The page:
Presentation on theme: "Brett Pais Nate Burrow Pd.1. Erwin Martin-Round Character: Mr. Martin is well- mannered, but as the author details Erwin's thoughts, we begin to discover."— Presentation transcript:
Brett Pais Nate Burrow Pd.1
Erwin Martin-Round Character: Mr. Martin is well- mannered, but as the author details Erwin's thoughts, we begin to discover that he has hatred for some people, like Mrs. Barrows There is little detail about Mr. Martin other than he is an ordinary little man.
Round Character: She is hated by many. Has fired three employees since being appointed special advisor. Several others have left because of her attitude. She is an annoyance to many. Barrows has a loud "quacking voice and braying laugh," and has a habit of repeating the phrases of her favorite baseball announcer, Red Barber.
Flat character- Aging president of the firm of F&S. Mr. Fitweiler is formal. After twenty-two years of working together he still calls Mr. Martin by his last name, and Martin calls him sir.
Mr. Martin has been working at F & S for twenty two years as head of the filing department. Just recently his boss, Mr. Fitweiler hired Ulgine Barrows, a lady he had met a party, to be his special advisor. In the beginning of the story she asks what is the need for all the filing cabinets. This is insulting to Martin because it is questioning his existence in the company. Mr. Martin cannot tolerate this woman and has come up with a plan to kill her.
One night Mr. Martin travels over to Mrs. Barrows home. He rings the buzzer to her apartment and she invites him in. He acts very skittish, and has a loss of words. When he calms down, he and Mrs. Barrows begin to talk, and have a drink. Martin is questioning his decision to kill her, and soon makes up his mind that he will not. Instead he tells her that he plans to blow up Mr. Fitweiler, but only when he is high on heroin.
This upsets her greatly, and she asks him to leave he house. Mr. Martin is now sitting Catbird Seat. Because of his reputation, no one will believe her accusations. The next morning at the office, Mrs. Barrows confronts Mr. Fitweiler about Martin's plan. He thinks that she has physiological problems, and thinks she hallucinated all that she told him. The story ends with Mrs. Barrows being escorted out by security, and Mr. Fitweiler asking Mr. Martin if he would dismiss this incident.
In the Catbird Seat, and many of the stories written by Thurber, the theme is about the struggle for men and woman to understand each other. Generally in Thurber stories, the conflict is always between a quiet nervous man, and a obnoxious domineering woman. This is the case in The Catbird Seat. As said in the plot, Mr. Martin cannot stand Mrs. Barrows. The faults of the woman as a woman kept chattering on in his mind like an unruly witness. She had, for almost two years now, baited him. In the halls, in the elevator, even in his own office, into which she romped now and then like a circus horse, she was constantly shouting these silly questions at him. "Are you lifting the oxcart out of the ditch? Are you tearing up the pea patch? Are you hollering down the rain barrel? Are you scraping around the bottom of the pickle barrel? Are you sitting in the catbird seat?"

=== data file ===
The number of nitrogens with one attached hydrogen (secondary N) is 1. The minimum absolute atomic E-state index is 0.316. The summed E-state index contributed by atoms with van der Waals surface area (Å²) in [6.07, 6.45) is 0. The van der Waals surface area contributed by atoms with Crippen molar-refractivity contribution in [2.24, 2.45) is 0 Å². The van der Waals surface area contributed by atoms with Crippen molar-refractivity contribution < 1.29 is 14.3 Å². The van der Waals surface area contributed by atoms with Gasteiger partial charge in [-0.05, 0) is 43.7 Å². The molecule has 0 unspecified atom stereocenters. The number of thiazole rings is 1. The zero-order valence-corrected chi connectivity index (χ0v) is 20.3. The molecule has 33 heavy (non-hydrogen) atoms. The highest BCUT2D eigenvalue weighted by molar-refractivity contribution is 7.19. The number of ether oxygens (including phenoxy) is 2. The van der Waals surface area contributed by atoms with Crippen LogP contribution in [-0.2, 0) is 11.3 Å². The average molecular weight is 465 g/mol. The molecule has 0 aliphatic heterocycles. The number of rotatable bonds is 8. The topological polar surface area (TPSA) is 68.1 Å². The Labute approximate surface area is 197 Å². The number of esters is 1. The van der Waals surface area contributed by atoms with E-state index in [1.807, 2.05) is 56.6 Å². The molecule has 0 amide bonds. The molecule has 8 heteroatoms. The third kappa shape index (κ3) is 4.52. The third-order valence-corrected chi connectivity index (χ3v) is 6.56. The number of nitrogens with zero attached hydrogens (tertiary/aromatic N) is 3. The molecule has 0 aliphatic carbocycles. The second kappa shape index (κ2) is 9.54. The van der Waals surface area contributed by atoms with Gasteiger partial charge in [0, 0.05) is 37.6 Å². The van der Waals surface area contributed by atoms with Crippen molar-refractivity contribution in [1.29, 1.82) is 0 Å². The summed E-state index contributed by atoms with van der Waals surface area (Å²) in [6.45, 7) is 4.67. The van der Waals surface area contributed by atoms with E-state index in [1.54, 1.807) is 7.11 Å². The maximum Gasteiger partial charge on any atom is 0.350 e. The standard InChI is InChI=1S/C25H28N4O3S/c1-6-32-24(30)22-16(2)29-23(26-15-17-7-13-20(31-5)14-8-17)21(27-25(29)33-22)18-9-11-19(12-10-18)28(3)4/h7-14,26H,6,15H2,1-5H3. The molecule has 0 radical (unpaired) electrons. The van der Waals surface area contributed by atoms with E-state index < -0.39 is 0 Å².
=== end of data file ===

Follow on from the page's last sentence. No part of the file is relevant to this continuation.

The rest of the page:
Climax-The climax of this story is when Mr. Martin arrives at Mrs. Barrows home and comes up with his new plan, rather than the murder he'd intended to rid himself of this annoying woman. Dramatic Irony- In Mr. Martins workplace, many people find him as a well-established, quiet man. Thurber reveals to us that really it is a cover-up, and it pays off in the end of the story. Situational Irony- The phrase sitting in the catbird seat, means to be sitting pretty. For most of the story that described Mrs. Barrows. But as the story ended, Mr. Martin didnt have to kill Mrs. Barrows, out- smarted her, gave her a taste of her own medicine, and he is now sitting in the catbird seat.
James Thurber uses humor to illustrate the frailties of human beings and a New Yorker style of writing. For example, he sometimes writes his stories like a reporter, It was eighteen minutes after nine when Mr. Martin turned the Twelfth Street and Forty-five minutes later, Mrs. Barrows left the presidents office and went into her own, shutting the door. It wasnt until a half hour later, Mrs. Barrows sent for Mr. Martin.
An example of humor can been seen on page 81, when Thurber talks about Mr. Martin going to the most popular cigar store at the busiest time of the day, even though Mr. Martin does not smoke. Another example of Thurbers humor can be found on page 89, when Mrs. Barrows yells at Mr. Martin about him drinking and smoking at her apartment. You drank and smoked at my apartment, and you know it! You called Mr. Fitweiler an old windbag and said you were going to blow him up when you got coked to the gills on your heroin.
The Catbird Seat was one of four stories Thurber published in 1942, and it was included in the volume, Best American Short Stories of 1943.
Thurber had two brother, William and Robert. Once, while playing a game of William Tell, his brother William shot James in the eye with an arrow. Because of the lack of medical technology, Thurber lost his eye. This injury would later cause him to be almost entirely blind.
The Catbird Seat can be related to the popular TV show, Everybody Loves Raymond because Ray, a father who will do anything to keep the peace, is a little bit like Mr. Martin who does not like change. Ulgine Barrows threatens his well- ordered existence.